The value of forest management certification has been the subject of recent press stories. When considering this topic, it is very important to take a step back and consider the larger picture.
Deforestation and forest degradation are longstanding problems around the globe, driven by a multitude of factors such as competing land use pressures (especially agricultural), excessive harvesting, and illegal logging. The impetus behind the formation of the Forest Stewardship Council (FSC) in the early 1990s was expressly to find a way to incentivize responsible forest management that would support the sustainable growth of healthy, multi-aged stands of mixed species of wood supporting a wide range of biodiversity. The World Wildlife Fund and other NGOs brought together a diverse, multi-stakeholder body, including academics, forestry professionals, civil society, and other experts to launch the FSC, the world’s most innovative, visionary effort to date to protect forests, countless species of flora and fauna, and the rights and livelihoods of millions of people.
The fact is that the FSC program and its multistakeholder process ushered in a whole new era of focus on the fate of the world’s forests. Companies that previously had been operating with little or no external scrutiny were now inspired to open their books and their operations to review by third-party certification bodies, each one of whom in turn had undergone rigorous accreditation by an international accreditation body. This opening has had profound benefits – exposing forest companies to environmental and social principles not previously integrated into their operations, the demands of greater transparency, and a credible path for improvement and recognition.
Over the decades that followed, demand for responsibly managed wood has grown, leading to the emergence of competing certification programs. These developments, in turn, have led more and more companies to become acquainted with both the demands and benefits of third-party scrutiny. As one of the pioneers of third-party certification of responsible forestry, we have witnessed first-hand the remarkable improvement in the management of forest holdings around the world and have heard many testimonials to this effect.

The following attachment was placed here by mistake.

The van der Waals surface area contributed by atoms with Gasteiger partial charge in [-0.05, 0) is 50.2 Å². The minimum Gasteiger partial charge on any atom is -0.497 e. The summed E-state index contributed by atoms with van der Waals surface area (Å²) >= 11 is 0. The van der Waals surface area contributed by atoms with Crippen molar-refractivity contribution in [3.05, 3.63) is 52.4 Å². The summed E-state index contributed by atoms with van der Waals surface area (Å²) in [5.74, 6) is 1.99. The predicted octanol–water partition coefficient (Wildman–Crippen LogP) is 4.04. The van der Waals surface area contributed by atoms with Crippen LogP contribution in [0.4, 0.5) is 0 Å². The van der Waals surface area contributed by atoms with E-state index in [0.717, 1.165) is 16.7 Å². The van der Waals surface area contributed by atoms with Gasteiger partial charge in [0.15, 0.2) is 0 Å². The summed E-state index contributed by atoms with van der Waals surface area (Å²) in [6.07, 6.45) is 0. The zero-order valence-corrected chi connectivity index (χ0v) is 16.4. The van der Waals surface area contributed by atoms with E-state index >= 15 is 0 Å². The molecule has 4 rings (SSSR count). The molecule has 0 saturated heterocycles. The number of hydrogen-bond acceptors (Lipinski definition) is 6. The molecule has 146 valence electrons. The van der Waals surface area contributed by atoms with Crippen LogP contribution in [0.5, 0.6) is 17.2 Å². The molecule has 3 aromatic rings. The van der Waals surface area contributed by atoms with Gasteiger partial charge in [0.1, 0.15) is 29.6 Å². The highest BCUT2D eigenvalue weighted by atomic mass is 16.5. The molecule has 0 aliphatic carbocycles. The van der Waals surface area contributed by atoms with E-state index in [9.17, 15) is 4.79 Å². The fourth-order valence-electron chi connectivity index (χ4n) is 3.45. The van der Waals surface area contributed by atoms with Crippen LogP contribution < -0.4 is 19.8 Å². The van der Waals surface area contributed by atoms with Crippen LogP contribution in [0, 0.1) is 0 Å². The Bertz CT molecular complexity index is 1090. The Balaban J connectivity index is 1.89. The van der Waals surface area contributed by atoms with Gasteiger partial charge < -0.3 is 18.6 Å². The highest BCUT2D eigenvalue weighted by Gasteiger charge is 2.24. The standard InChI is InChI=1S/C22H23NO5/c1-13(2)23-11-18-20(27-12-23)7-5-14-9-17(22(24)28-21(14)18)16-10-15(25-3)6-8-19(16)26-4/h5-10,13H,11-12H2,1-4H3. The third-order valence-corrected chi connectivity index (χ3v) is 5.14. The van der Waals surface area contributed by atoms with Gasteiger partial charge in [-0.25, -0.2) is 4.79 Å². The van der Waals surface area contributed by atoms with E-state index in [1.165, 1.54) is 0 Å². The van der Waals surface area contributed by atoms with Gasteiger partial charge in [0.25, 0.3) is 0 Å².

Does this mean that there aren’t mistakes, or that there aren’t ways to cheat the system? Of course not. Among the thousands of companies that have undergone certification, there have certainly been some fraudulent actors, as well as some problems that were overlooked or misunderstood. But this represents only a tiny fraction of the big picture. Moreover, and very importantly, certification schemes like FSC and PEFC have built in redundant procedures and mechanisms for rooting out and addressing such problems. Public stakeholder review is built into the process, and issues raised are investigated by certification bodies. Evidence pointing to violations of the program requirements can (and do) lead to suspensions or terminations of certifications. Appeals processes are also in place whereby both companies and stakeholders can make their case to the scheme owner.
All of this adds up to what? Not a perfect system, but the most demanding voluntarily system of checks and balances ever engaged with by an industry sector.
Some critics claim that companies are seeking certification simply for greenwashing purposes. However, that is the rare exception, not the rule. Nothing could be further from the truth. Certification is time intensive, resource intensive, and demanding. Companies with problems to hide generally don’t sign up for repeated outside scrutiny against a set of stringent social and environmental requirements. What’s more: no amount of money can buy a certification. Certifiers are held to strict conflict-of-interest rules by the international accreditation body, and compensation is not contingent upon whether certification is granted or denied.
To the contrary, ask this: What would happen if we returned to the dark ages of scrutiny about what’s going on in the world’s forests? What about those companies who refuse to open their forests to independent analysis under a set of internationally agreed-upon social and environmental standards? Where is the recourse for parties and the environmental injured when there is no system of assessment?
SCS strongly supports third-party certification as an important part of a global solution for ending deforestation. At the same time, we wholeheartedly support the work of journalists and stakeholders who shine the light on matters that deserve attention, including the production of evidence that can inform the certification process and make the whole effort more effective.